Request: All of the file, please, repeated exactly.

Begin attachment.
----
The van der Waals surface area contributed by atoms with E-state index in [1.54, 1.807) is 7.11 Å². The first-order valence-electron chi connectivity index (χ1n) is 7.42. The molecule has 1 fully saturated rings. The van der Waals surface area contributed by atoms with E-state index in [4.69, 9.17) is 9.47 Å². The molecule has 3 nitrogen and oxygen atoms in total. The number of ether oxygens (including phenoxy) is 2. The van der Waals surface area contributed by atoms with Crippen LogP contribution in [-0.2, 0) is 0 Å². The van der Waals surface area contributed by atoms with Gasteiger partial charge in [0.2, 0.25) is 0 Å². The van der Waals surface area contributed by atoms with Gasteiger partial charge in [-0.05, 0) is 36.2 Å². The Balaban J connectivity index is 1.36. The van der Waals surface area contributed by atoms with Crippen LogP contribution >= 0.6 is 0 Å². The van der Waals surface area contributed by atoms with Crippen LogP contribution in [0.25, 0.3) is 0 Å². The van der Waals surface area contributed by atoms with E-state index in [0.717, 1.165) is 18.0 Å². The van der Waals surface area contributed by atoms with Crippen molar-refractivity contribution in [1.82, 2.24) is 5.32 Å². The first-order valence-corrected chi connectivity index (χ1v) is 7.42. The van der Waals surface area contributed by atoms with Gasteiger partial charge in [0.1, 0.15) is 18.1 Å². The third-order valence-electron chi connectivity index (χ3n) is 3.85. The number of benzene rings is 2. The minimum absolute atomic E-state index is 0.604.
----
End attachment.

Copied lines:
The van der Waals surface area contributed by atoms with E-state index in [1.54, 1.807) is 7.11 Å². The first-order valence-electron chi connectivity index (χ1n) is 7.42. The molecule has 1 fully saturated rings. The van der Waals surface area contributed by atoms with E-state index in [4.69, 9.17) is 9.47 Å². The molecule has 3 nitrogen and oxygen atoms in total. The number of ether oxygens (including phenoxy) is 2. The van der Waals surface area contributed by atoms with Crippen LogP contribution in [-0.2, 0) is 0 Å². The van der Waals surface area contributed by atoms with Gasteiger partial charge in [0.2, 0.25) is 0 Å². The van der Waals surface area contributed by atoms with Gasteiger partial charge in [-0.05, 0) is 36.2 Å². The Balaban J connectivity index is 1.36. The van der Waals surface area contributed by atoms with Crippen LogP contribution >= 0.6 is 0 Å². The van der Waals surface area contributed by atoms with Crippen LogP contribution in [0.25, 0.3) is 0 Å². The van der Waals surface area contributed by atoms with E-state index in [0.717, 1.165) is 18.0 Å². The van der Waals surface area contributed by atoms with Crippen molar-refractivity contribution in [1.82, 2.24) is 5.32 Å². The first-order valence-corrected chi connectivity index (χ1v) is 7.42. The van der Waals surface area contributed by atoms with Gasteiger partial charge in [0.1, 0.15) is 18.1 Å². The third-order valence-electron chi connectivity index (χ3n) is 3.85. The number of benzene rings is 2. The minimum absolute atomic E-state index is 0.604.